My json respons contains a CreatedOn Date:

"CreatedOn" : "\/Date(1406192939581)\/"

I need to convert CreatedOn to a simple date format and count the days of difference from CreatedOn Date to Present Date.

When I debug the below code string CreatedOn showing a null value. How come?

JSONObject store = new JSONObject(response);

if (response.contains("CreatedOn"))
    String CreatedOn = store.getString("CreatedOn");

3 Answers 3

JSONObject store = new JSONObject(response);
if(store.has("CreatedOn")) {
  Timestamp stamp = new Timestamp(store.getLong("CreatedOn"));
  Date date = new Date(stamp.getTime());


JSONObject store = new JSONObject(response);
if(store.has("CreatedOn")) {
Integer datetimestamp = Integer.parseInt(store.getString("CreatedOn").replaceAll("\\D", ""));
 Date date = new Date(datetimestamp);
 DateFormat formatter = new SimpleDateFormat("HH:mm:ss:SSS");
 String dateFormatted = formatter.format(date);

consider using JSON methods instead of contains. JSON has "has()" which validate if key exists.

You should also make sure that you try {} catch {} the String first, to make sure its valid JSON.


Your Value is /Date(1406192939581)/

which means it must be formatted first. Get it by parsing the string with

Integer datetimestamp = Integer.parseInt(store.getString("CreatedOn").replaceAll("\\D", ""));


It’s about time that someone provides the modern answer. When this question was asked in 2014, Java 8 had just come out, and with it java.time, the modern Java date and time API. Today I recommend we all use this and avoid the old classes Timestamp, Date, DateFormat and SimpleDateFormat used in the other answer. The old classes were poorly designed and were replaced for a good reason.

Edit: With Java 8 you can directly parse your string from JSON into an Instant using an advanced formatter, which I consider quite elegant:

    DateTimeFormatter jsonDateFormatter = new DateTimeFormatterBuilder()
            .appendValue(ChronoField.MILLI_OF_SECOND, 3)

    String createdOn = "/Date(1406192939581)/";
    Instant created = jsonDateFormatter.parse(createdOn, Instant::from);
    System.out.println("Created on " + created);

Output from this snippet is:

Created on 2014-07-24T09:08:59.581Z

The formatter knows that the last 3 digits are milliseconds of the second and considers all the preceding digits seconds since the epoch, so this works the way it should. To count the days of difference from CreatedOn Date to Present Date:

    ZoneId zone = ZoneId.of("Antarctica/South_Pole");
    long days = ChronoUnit.DAYS.between(created.atZone(zone).toLocalDate(), LocalDate.now(zone));
    System.out.println("Days of difference: " + days);

Output today (2019-12-20):

Days of difference: 1975

Please substitute your desired time zone if it didn’t happen to be Antarctica/South_Pole.

Original answer:

    final Pattern jsonDatePattern = Pattern.compile("/Date\\((\\d+)\\)/");

    String createdOn = "/Date(1406192939581)/";
    Matcher dateMatcher = jsonDatePattern.matcher(createdOn);
    if (dateMatcher.matches()) {
        Instant created = Instant.ofEpochMilli(Long.parseLong(dateMatcher.group(1)));
        System.out.println("Created on " + created);
    } else {
        System.err.println("Invalid format: " + createdOn);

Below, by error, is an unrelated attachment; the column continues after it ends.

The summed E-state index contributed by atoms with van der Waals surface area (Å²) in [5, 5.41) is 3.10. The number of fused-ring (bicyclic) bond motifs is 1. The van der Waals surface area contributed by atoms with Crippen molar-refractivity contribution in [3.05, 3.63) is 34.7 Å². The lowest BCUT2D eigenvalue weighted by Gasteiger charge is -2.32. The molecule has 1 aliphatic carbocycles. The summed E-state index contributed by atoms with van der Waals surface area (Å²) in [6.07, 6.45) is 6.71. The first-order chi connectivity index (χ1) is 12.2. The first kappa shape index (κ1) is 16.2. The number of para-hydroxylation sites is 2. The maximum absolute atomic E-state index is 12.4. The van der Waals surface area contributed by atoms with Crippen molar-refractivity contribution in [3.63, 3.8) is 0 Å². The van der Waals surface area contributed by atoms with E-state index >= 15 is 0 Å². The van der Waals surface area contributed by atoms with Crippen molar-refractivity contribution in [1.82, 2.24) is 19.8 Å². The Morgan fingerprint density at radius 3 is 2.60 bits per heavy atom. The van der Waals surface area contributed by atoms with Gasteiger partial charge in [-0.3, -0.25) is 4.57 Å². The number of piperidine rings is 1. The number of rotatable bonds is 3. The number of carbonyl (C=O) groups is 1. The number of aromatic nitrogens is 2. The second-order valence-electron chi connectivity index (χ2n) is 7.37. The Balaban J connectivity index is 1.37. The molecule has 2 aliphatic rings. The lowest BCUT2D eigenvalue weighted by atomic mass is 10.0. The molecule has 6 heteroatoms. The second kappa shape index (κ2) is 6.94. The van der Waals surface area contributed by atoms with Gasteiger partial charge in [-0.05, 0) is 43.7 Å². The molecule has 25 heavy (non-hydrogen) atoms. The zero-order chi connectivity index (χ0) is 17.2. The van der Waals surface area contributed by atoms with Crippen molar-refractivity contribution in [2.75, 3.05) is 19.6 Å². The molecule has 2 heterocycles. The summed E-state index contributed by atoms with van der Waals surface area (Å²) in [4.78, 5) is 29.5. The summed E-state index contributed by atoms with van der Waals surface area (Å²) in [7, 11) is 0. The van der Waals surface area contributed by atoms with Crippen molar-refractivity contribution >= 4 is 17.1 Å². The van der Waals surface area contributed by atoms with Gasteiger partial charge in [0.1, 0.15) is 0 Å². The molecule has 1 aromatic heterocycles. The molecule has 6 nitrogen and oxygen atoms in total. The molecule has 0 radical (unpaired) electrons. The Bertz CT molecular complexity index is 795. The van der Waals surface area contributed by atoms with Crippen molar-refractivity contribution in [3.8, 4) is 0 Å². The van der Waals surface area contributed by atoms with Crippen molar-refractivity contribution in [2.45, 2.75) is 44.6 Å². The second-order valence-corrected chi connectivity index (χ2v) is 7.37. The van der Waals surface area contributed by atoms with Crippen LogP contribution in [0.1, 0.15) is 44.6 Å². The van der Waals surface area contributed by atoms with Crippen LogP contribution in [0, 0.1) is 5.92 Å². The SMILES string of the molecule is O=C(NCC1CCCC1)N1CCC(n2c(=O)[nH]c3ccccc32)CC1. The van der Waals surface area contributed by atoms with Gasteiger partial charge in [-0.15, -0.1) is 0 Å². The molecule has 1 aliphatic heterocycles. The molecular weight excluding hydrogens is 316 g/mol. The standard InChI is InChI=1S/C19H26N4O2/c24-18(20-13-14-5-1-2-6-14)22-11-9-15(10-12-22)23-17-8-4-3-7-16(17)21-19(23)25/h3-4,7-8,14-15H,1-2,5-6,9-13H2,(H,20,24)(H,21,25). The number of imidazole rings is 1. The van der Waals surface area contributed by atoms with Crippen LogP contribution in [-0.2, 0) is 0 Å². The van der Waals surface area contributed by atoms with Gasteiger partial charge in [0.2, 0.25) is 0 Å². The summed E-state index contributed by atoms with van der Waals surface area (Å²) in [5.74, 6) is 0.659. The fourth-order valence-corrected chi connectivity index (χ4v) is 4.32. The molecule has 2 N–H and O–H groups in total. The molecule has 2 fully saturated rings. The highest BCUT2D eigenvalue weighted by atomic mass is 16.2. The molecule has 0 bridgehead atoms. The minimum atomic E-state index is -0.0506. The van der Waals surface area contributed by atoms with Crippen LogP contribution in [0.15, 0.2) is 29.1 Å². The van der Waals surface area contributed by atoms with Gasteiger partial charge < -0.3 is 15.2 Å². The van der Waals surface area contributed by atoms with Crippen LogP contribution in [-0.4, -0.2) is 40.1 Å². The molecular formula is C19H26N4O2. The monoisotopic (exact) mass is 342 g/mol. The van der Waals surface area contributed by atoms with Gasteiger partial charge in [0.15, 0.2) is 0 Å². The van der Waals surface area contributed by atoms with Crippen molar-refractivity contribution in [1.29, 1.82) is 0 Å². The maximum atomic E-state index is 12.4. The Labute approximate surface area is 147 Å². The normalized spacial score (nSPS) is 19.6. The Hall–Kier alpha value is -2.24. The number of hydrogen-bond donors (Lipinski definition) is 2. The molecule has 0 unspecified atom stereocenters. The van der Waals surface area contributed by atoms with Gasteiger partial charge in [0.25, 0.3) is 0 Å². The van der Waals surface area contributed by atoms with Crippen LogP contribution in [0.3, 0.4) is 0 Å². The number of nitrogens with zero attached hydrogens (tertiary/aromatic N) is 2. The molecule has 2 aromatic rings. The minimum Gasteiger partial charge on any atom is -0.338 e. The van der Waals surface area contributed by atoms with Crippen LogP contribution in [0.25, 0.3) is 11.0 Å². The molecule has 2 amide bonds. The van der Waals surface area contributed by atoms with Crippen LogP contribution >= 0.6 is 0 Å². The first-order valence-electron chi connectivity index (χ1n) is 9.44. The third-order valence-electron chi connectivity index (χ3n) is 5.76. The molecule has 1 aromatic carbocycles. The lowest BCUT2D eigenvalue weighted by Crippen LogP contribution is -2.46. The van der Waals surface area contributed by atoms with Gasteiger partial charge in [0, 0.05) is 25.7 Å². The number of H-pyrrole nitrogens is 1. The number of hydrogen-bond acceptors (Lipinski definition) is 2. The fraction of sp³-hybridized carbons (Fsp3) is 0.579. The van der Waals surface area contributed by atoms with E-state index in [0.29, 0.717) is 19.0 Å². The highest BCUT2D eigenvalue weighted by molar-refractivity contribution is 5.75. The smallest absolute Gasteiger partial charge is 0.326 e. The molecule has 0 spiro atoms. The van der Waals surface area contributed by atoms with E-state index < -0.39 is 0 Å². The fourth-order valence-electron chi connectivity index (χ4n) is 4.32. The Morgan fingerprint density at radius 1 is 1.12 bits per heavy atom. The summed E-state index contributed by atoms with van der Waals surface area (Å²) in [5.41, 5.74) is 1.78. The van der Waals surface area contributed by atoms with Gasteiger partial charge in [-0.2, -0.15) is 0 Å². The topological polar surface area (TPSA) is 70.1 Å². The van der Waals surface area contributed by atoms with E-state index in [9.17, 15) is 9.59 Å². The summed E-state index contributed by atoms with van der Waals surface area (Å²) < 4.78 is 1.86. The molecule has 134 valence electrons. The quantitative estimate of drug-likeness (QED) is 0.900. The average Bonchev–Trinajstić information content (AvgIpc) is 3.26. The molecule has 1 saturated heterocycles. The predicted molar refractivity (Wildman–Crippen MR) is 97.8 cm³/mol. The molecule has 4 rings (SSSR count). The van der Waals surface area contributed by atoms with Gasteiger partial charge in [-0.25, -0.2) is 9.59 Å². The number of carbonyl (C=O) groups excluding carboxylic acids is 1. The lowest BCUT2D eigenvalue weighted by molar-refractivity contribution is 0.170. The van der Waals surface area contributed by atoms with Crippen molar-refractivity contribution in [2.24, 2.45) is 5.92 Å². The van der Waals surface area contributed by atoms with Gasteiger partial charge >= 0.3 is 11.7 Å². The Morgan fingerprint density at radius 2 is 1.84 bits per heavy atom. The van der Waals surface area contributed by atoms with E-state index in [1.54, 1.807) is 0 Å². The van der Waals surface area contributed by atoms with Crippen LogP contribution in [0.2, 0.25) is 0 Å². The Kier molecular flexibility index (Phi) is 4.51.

Output is:

Created on 2014-07-24T09:08:59.581Z

I am using a regular expression not only to extract the number from the string, but also for validation of the string.

The modern Instant class represents a point in time. It’s toString method renders the time in UTC, so this is what you see in the output, denoted by the trailing Z.

Link: Oracle tutorial: Date Time explaining how to use java.time.



The date-time API of java.util and their formatting API, SimpleDateFormat are outdated and error-prone. It is recommended to stop using them completely and switch to the modern date-time API.


The key here is to get an object of Instant out of the milliseconds in the JSON string. Once you have Instant, you can convert it to other java.time types e.g. ZonedDateTime or even to the legacy java.util.Date.

A note on the regex, \D+: \D specifies a non-digit while + specifies its one or more occurrence(s).


import java.time.Instant;
import java.time.ZoneId;
import java.time.ZonedDateTime;
import java.time.format.DateTimeFormatter;
import java.util.Locale;

import org.json.JSONObject;

public class Main {
    public static void main(String[] args) {
        JSONObject store = new JSONObject("{\n" + "\"CreatedOn\" : \"\\/Date(1406192939581)\\/\"\n" + "}");
        if (store.has("CreatedOn")) {
            // Replace all non-digits i.e. \D+ with a blank string
            Instant instant = Instant.ofEpochMilli(Long.parseLong(store.getString("CreatedOn").replaceAll("\\D+", "")));

            // Now you can convert Instant to other java.time types e.g. ZonedDateTime
            // ZoneId.systemDefault() returns the time-zone of the JVM. Replace it with the
            // desired time-zone e.g. ZoneId.of("Europe/London")
            ZonedDateTime zdt = instant.atZone(ZoneId.systemDefault());
            // Print the default format i.e. the value of zdt#toString

            // A custom format
            DateTimeFormatter dtf = DateTimeFormatter.ofPattern("EEE MMMM dd HH:mm:ss uuuu", Locale.ENGLISH);
            String strDateTimeFormatted = zdt.format(dtf);


Thu July 24 10:08:59 2014

Learn more about the modern date-time API from Trail: Date Time.

How to get java.util.Date from an Instant:

You should avoid using java.util.Date but for whatsoever purpose, if you want to get java.util.Date, all you have to do is to use Date#from as shown below:

Date date = Date.from(instant);

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